Jerry Orbach

The All American Showman

of Musical Theatre

Jerome Bernard Jerry Orbach (October 20, 1935  December 28, 2004) was an American actor and singer, known on television for his starring role as Detective Lennie Briscoe in Law & Order and his recurring role as Harry McGraw in Murder, She Wrote, as well as for film roles such as Detective Gus Levy in Prince of the City, Dr. Jake Houseman in Dirty Dancing and the voice of Lumiere in Disney’s Beauty and the Beast. Orbach was equally noted as a musical theatre star, creating roles such as El Gallo in The Fantasticks, the longest-running musical play in history; Chuck Baxter in Promises, Promises (for which he won a Tony Award); Julian Marsh in 42nd Street; and Billy Flynn in Chicago.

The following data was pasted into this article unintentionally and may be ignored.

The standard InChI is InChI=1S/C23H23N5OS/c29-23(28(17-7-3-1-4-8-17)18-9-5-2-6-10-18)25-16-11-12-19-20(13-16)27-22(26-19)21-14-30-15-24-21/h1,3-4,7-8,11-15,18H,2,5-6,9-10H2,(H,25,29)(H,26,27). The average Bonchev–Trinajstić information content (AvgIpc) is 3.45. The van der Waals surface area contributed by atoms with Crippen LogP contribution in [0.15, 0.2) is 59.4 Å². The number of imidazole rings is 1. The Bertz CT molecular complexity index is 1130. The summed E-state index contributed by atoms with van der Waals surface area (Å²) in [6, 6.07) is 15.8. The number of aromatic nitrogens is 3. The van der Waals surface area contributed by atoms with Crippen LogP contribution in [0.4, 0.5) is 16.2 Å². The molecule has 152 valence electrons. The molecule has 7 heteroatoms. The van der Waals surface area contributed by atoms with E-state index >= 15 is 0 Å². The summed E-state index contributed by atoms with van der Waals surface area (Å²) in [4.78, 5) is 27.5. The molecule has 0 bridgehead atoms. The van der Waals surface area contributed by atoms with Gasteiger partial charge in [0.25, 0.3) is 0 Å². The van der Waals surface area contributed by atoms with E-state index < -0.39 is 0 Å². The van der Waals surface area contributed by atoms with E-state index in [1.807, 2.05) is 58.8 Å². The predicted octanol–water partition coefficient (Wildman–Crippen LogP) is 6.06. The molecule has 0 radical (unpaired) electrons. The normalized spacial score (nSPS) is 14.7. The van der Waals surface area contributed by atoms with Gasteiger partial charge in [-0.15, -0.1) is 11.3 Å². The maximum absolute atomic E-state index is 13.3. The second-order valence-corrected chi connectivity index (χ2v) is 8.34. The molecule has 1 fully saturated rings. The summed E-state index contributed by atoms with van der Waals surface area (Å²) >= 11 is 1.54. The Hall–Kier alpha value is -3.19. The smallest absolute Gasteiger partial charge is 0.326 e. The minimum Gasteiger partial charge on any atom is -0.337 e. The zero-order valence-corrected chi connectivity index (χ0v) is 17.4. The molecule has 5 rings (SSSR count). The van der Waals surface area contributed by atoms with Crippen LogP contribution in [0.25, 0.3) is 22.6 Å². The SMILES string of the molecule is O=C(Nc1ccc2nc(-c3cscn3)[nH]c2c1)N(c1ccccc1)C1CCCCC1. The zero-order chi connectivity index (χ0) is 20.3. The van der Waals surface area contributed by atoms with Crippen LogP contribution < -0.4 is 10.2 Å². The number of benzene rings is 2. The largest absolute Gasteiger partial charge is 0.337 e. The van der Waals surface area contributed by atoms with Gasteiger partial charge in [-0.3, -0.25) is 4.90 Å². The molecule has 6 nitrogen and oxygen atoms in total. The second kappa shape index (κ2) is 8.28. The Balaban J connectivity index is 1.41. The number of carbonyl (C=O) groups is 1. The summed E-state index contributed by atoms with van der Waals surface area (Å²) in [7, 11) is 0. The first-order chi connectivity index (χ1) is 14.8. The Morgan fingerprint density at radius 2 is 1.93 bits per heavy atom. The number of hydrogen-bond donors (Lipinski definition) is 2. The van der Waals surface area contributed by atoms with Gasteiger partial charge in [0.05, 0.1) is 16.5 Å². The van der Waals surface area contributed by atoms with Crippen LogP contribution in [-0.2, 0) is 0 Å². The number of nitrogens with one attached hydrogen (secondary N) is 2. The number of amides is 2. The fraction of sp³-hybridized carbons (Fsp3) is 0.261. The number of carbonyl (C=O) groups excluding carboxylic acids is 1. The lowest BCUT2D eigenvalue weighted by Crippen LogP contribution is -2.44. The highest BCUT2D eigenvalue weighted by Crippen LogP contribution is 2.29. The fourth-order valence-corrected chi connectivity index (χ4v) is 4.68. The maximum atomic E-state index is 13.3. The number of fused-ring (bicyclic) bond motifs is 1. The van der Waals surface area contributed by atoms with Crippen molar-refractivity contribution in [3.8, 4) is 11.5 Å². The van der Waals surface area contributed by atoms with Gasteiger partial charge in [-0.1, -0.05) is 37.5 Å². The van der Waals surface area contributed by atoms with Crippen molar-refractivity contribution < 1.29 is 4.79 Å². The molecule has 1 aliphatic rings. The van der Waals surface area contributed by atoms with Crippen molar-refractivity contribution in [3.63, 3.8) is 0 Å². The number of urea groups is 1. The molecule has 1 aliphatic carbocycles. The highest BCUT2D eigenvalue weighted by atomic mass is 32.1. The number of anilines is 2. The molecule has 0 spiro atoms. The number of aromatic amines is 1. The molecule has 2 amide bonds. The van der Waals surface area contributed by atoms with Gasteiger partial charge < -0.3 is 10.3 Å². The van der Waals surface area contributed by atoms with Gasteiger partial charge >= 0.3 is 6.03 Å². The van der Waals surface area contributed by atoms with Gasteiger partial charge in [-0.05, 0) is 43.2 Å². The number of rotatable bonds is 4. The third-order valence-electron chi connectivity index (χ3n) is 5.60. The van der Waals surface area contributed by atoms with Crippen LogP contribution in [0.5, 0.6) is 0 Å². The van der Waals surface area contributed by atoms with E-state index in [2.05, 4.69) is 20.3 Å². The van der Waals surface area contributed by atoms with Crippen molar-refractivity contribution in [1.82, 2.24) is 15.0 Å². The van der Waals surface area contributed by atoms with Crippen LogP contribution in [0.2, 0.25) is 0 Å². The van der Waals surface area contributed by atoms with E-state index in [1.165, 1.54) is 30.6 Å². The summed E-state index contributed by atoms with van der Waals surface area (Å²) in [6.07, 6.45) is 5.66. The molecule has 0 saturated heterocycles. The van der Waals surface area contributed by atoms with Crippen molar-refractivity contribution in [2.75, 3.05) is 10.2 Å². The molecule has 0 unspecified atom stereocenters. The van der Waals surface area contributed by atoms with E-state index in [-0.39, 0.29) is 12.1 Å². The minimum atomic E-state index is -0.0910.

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Jerry Orbach recording with Wanda Richert, Lee Roy Reams and Joseph Bova.

Career


Orbach was an accomplished Broadway and Off Broadway actor. His first major role was El Gallo in the original cast of the decades-running hit The Fantasticks, and Orbach became the first to perform the show’s signature song and pop standard Try To Remember. He also starred in The Threepenny Opera, Carnival!, the musical version of the movie Lili (his Broadway debut), in a revival of Guys and Dolls (as Sky Masterson, receiving a Tony Award nomination for Best Featured Actor in a Musical), Promises, Promises (as Chuck, receiving a Tony Award for Best Actor in a Musical), the original productions of Chicago (as Billy Flynn, receiving a Tony Award nomination for Best Actor in a Musical), 42nd Street, and a revival of The Cradle Will Rock. Orbach made occasional film and TV appearances into the 1970s.